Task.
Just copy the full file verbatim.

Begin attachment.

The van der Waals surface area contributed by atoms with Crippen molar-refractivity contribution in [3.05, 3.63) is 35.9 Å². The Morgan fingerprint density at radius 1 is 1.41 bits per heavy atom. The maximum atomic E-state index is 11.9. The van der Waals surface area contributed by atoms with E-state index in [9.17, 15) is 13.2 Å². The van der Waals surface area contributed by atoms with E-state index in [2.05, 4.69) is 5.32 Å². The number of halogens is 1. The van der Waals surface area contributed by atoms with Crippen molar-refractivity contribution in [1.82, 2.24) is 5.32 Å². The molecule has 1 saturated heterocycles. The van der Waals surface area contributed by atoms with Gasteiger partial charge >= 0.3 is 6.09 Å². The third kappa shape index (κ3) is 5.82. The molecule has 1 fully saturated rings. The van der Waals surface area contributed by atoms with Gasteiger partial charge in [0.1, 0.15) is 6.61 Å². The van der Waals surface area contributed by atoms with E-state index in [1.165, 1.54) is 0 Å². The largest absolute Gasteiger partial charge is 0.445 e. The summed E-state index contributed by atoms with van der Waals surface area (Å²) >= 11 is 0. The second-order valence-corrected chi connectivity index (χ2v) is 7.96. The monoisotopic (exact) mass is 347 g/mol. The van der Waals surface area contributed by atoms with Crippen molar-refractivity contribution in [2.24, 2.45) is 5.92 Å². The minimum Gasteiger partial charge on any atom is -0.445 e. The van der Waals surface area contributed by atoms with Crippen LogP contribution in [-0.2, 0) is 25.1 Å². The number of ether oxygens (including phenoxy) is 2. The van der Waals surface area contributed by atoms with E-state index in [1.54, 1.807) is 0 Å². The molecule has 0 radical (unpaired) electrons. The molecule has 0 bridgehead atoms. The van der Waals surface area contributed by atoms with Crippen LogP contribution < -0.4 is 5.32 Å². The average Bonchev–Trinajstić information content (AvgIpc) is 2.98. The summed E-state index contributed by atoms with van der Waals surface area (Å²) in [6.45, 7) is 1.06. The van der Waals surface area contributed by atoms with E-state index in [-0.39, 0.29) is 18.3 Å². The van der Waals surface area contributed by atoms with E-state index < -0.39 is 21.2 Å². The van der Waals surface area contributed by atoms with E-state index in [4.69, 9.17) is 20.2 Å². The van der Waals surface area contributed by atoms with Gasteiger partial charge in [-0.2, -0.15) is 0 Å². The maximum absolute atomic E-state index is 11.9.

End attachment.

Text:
The van der Waals surface area contributed by atoms with Crippen molar-refractivity contribution in [3.05, 3.63) is 35.9 Å². The Morgan fingerprint density at radius 1 is 1.41 bits per heavy atom. The maximum atomic E-state index is 11.9. The van der Waals surface area contributed by atoms with E-state index in [9.17, 15) is 13.2 Å². The van der Waals surface area contributed by atoms with E-state index in [2.05, 4.69) is 5.32 Å². The number of halogens is 1. The van der Waals surface area contributed by atoms with Crippen molar-refractivity contribution in [1.82, 2.24) is 5.32 Å². The molecule has 1 saturated heterocycles. The van der Waals surface area contributed by atoms with Gasteiger partial charge >= 0.3 is 6.09 Å². The third kappa shape index (κ3) is 5.82. The molecule has 1 fully saturated rings. The van der Waals surface area contributed by atoms with Gasteiger partial charge in [0.1, 0.15) is 6.61 Å². The van der Waals surface area contributed by atoms with E-state index in [1.165, 1.54) is 0 Å². The largest absolute Gasteiger partial charge is 0.445 e. The summed E-state index contributed by atoms with van der Waals surface area (Å²) >= 11 is 0. The second-order valence-corrected chi connectivity index (χ2v) is 7.96. The monoisotopic (exact) mass is 347 g/mol. The van der Waals surface area contributed by atoms with Crippen molar-refractivity contribution in [2.24, 2.45) is 5.92 Å². The minimum Gasteiger partial charge on any atom is -0.445 e. The van der Waals surface area contributed by atoms with Crippen LogP contribution in [-0.2, 0) is 25.1 Å². The number of ether oxygens (including phenoxy) is 2. The van der Waals surface area contributed by atoms with E-state index in [1.54, 1.807) is 0 Å². The molecule has 0 radical (unpaired) electrons. The molecule has 0 bridgehead atoms. The van der Waals surface area contributed by atoms with Crippen LogP contribution < -0.4 is 5.32 Å². The average Bonchev–Trinajstić information content (AvgIpc) is 2.98. The summed E-state index contributed by atoms with van der Waals surface area (Å²) in [6.45, 7) is 1.06. The van der Waals surface area contributed by atoms with E-state index in [-0.39, 0.29) is 18.3 Å². The van der Waals surface area contributed by atoms with E-state index < -0.39 is 21.2 Å². The van der Waals surface area contributed by atoms with E-state index in [4.69, 9.17) is 20.2 Å². The van der Waals surface area contributed by atoms with Gasteiger partial charge in [-0.2, -0.15) is 0 Å². The maximum absolute atomic E-state index is 11.9.